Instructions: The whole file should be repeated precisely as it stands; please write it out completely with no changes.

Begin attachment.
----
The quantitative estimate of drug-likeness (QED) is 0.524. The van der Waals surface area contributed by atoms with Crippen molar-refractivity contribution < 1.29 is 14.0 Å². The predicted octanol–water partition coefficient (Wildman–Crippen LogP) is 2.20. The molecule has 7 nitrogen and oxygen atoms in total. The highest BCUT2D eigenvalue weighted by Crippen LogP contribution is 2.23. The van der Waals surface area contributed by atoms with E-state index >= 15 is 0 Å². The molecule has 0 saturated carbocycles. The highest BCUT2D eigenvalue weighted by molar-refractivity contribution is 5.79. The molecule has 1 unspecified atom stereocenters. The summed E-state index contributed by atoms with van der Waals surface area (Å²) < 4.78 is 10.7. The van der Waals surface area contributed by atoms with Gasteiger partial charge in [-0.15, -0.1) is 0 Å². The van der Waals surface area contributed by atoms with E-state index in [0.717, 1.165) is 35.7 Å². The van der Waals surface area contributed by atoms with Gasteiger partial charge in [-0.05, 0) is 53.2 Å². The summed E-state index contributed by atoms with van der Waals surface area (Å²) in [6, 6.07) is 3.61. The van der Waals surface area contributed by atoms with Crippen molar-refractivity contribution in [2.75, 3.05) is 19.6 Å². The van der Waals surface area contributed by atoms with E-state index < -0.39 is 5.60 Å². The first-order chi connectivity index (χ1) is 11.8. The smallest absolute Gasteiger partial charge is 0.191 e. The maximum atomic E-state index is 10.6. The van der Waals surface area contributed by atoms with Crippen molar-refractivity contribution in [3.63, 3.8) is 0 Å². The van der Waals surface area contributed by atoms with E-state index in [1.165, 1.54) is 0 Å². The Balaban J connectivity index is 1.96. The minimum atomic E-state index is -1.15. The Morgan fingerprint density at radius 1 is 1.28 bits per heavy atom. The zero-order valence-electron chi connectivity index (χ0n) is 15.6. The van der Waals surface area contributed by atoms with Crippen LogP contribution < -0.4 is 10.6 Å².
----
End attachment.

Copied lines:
The quantitative estimate of drug-likeness (QED) is 0.524. The van der Waals surface area contributed by atoms with Crippen molar-refractivity contribution < 1.29 is 14.0 Å². The predicted octanol–water partition coefficient (Wildman–Crippen LogP) is 2.20. The molecule has 7 nitrogen and oxygen atoms in total. The highest BCUT2D eigenvalue weighted by Crippen LogP contribution is 2.23. The van der Waals surface area contributed by atoms with E-state index >= 15 is 0 Å². The molecule has 0 saturated carbocycles. The highest BCUT2D eigenvalue weighted by molar-refractivity contribution is 5.79. The molecule has 1 unspecified atom stereocenters. The summed E-state index contributed by atoms with van der Waals surface area (Å²) < 4.78 is 10.7. The van der Waals surface area contributed by atoms with Gasteiger partial charge in [-0.15, -0.1) is 0 Å². The van der Waals surface area contributed by atoms with E-state index in [0.717, 1.165) is 35.7 Å². The van der Waals surface area contributed by atoms with Gasteiger partial charge in [-0.05, 0) is 53.2 Å². The summed E-state index contributed by atoms with van der Waals surface area (Å²) in [6, 6.07) is 3.61. The van der Waals surface area contributed by atoms with Crippen molar-refractivity contribution in [2.75, 3.05) is 19.6 Å². The van der Waals surface area contributed by atoms with E-state index < -0.39 is 5.60 Å². The first-order chi connectivity index (χ1) is 11.8. The smallest absolute Gasteiger partial charge is 0.191 e. The maximum atomic E-state index is 10.6. The van der Waals surface area contributed by atoms with Crippen molar-refractivity contribution in [3.63, 3.8) is 0 Å². The van der Waals surface area contributed by atoms with E-state index in [1.165, 1.54) is 0 Å². The Balaban J connectivity index is 1.96. The minimum atomic E-state index is -1.15. The Morgan fingerprint density at radius 1 is 1.28 bits per heavy atom. The zero-order valence-electron chi connectivity index (χ0n) is 15.6. The van der Waals surface area contributed by atoms with Crippen LogP contribution < -0.4 is 10.6 Å².